DETROIT -- Dylan Larkin has not had a chance to celebrate making the Red Wings opening night roster but the accomplishment has set in a bit.
"I think just to be a Detroit Red Wing is the best thing that's ever happened to me," Larkin said after practice Wednesday.
Larkin, a Waterford, Mich. native, said he wore a little Wings jersey when he was three years old and starting to skate for the first time.
Not too long ago, Larkin, 19, was in the crowd for opening night as a fan.
Now Larkin has had to get 20 tickets for immediate family and friends for Friday night's home opener against the Toronto Maple Leafs.
As soon as he found out the good news, Larkin called his parents, Sydney Denise and Kevin.
"It was a good phone call to make," Larkin said. "My mom was pretty excited. She was just happy for me. She kept it together. Dad was pumped. A lot of other people were pumped, too. A dream come true for all of us."
Alexey Marchenko said he wasn't surprised Larkin made the team.
"He was great, even when we skated in August, he was great the whole time," Marchenko said. "Every practice he was great, he scored a goal and we would win in every practice game. I think he deserved it."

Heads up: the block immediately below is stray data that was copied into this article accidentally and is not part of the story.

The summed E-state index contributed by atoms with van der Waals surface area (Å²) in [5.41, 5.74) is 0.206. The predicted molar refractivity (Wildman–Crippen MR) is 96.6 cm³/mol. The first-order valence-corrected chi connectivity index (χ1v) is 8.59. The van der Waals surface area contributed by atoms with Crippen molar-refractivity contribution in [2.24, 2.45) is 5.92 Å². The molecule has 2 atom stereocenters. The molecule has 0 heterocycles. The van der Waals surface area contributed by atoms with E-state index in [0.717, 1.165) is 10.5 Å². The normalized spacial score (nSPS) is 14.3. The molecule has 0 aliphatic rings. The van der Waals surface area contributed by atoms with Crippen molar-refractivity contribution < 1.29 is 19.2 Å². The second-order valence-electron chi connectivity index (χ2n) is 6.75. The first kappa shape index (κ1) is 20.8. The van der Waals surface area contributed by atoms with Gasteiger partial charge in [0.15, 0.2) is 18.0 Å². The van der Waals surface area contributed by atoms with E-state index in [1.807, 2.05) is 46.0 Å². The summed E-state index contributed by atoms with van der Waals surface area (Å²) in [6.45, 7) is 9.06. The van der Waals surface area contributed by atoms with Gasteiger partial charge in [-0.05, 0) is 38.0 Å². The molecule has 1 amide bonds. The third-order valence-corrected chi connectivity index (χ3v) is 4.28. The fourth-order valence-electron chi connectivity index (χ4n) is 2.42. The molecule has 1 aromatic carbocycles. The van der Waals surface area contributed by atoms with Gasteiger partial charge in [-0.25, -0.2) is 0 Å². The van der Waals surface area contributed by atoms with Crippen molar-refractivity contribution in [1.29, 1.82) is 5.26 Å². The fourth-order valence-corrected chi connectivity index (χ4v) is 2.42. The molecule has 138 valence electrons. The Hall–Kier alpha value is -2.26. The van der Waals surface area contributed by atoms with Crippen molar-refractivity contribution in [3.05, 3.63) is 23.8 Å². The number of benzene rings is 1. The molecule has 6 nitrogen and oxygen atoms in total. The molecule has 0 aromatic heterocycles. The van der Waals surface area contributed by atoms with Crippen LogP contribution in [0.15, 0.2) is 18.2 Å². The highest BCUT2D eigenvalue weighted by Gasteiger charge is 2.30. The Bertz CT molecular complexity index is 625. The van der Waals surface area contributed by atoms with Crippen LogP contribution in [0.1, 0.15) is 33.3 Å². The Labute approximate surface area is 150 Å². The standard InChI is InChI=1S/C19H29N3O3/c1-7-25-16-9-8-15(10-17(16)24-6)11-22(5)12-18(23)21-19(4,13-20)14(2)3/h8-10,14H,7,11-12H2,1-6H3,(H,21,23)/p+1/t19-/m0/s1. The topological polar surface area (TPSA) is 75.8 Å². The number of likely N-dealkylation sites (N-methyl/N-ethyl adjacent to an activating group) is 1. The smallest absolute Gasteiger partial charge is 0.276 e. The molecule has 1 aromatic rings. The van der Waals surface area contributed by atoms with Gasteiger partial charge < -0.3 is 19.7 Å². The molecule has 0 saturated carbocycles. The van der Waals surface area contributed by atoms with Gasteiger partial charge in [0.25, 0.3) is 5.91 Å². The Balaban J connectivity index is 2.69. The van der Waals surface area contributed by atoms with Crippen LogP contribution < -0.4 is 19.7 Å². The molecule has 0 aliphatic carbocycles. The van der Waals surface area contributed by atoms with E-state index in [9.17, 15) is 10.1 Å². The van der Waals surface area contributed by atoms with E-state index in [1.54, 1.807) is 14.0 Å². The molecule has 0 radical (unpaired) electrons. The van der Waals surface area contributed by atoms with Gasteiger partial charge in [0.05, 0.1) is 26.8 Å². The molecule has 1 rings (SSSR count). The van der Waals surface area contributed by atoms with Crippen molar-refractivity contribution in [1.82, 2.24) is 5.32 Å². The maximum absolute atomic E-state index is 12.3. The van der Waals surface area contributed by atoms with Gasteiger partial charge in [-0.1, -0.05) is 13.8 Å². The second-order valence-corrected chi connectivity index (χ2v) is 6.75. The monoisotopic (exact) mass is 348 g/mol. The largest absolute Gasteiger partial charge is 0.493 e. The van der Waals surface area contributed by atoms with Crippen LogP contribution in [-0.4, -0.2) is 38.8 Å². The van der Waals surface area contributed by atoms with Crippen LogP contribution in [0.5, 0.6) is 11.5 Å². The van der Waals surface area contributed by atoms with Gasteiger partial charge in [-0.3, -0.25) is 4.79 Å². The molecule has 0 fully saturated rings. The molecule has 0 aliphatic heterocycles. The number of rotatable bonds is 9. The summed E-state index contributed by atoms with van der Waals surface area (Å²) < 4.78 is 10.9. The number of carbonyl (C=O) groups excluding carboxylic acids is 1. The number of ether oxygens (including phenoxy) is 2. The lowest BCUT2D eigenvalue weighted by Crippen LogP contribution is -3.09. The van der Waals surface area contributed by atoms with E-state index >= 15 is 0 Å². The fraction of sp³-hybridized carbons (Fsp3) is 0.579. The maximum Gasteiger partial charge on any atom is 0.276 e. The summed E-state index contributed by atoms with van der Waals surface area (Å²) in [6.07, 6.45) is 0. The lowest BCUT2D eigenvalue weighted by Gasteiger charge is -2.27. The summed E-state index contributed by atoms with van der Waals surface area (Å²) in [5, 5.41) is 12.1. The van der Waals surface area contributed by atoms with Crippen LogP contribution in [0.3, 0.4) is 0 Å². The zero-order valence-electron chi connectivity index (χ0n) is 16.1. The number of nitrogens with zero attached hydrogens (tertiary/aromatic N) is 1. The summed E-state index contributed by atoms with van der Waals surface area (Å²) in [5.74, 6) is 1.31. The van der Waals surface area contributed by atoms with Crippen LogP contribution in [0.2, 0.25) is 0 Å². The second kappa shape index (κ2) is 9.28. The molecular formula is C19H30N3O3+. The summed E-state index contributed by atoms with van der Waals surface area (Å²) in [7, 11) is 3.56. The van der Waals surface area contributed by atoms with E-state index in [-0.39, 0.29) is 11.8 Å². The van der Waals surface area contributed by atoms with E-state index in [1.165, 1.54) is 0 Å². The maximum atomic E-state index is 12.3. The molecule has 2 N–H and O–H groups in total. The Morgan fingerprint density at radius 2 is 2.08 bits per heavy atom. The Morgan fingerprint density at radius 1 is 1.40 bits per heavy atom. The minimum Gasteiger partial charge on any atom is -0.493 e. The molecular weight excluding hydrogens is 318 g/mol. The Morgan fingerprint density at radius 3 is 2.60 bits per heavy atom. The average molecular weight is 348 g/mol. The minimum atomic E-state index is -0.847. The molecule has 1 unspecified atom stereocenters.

Abdelkader, who had not seen Larkin play before their informal skates started in August, has been impressed.
"I was surprised how strong he was," Abdelkader said. "He’s pretty fit for a 19-year-old. I remember when I was 19 and I was nowhere as far along as he is now. He’s going to be a big help. He’s very mature for his age and I think it shows on the ice."
Larkin credits both his time with the National Team Development Program and his work this past summer.
"I think I had a big summer here at Barwis Methods in Plymouth," Larkin said. "I was working out with Luke (Glendening) and whoever was in there, Riley (Sheahan) and I think I took another step. I think it goes all the way back to my days at NTDP with (strength and conditioning coach) Darryl Nelson. I think I put on 25 pounds my two years there and kind of took a step forward."
Larkin said he added 10 pounds this past summer.
In practice, Larkin was on a line with captain Henrik Zetterberg and Justin Abdelkader.
"It’s unique obviously, making the team as a 19-year-old," Abdelkader said. "He’s a really good player. He skates really well. Hopefully we can help him as far as out there on the ice. He knows his way around. He had a great preseason. You know he’s going to be nervous the first couple games here but once he gets settled in I think he’s going to be a big help for us and a boost. He can really skate, like I said. He has a good skill set and can score. He had a good experience last year in Grand rapids in the playoffs and then at the World Championship and now a good training camp kind of all leading into it so we’re looking forward to seeing what he can bring."
Larkin said playing with two veterans takes the pressure off of him.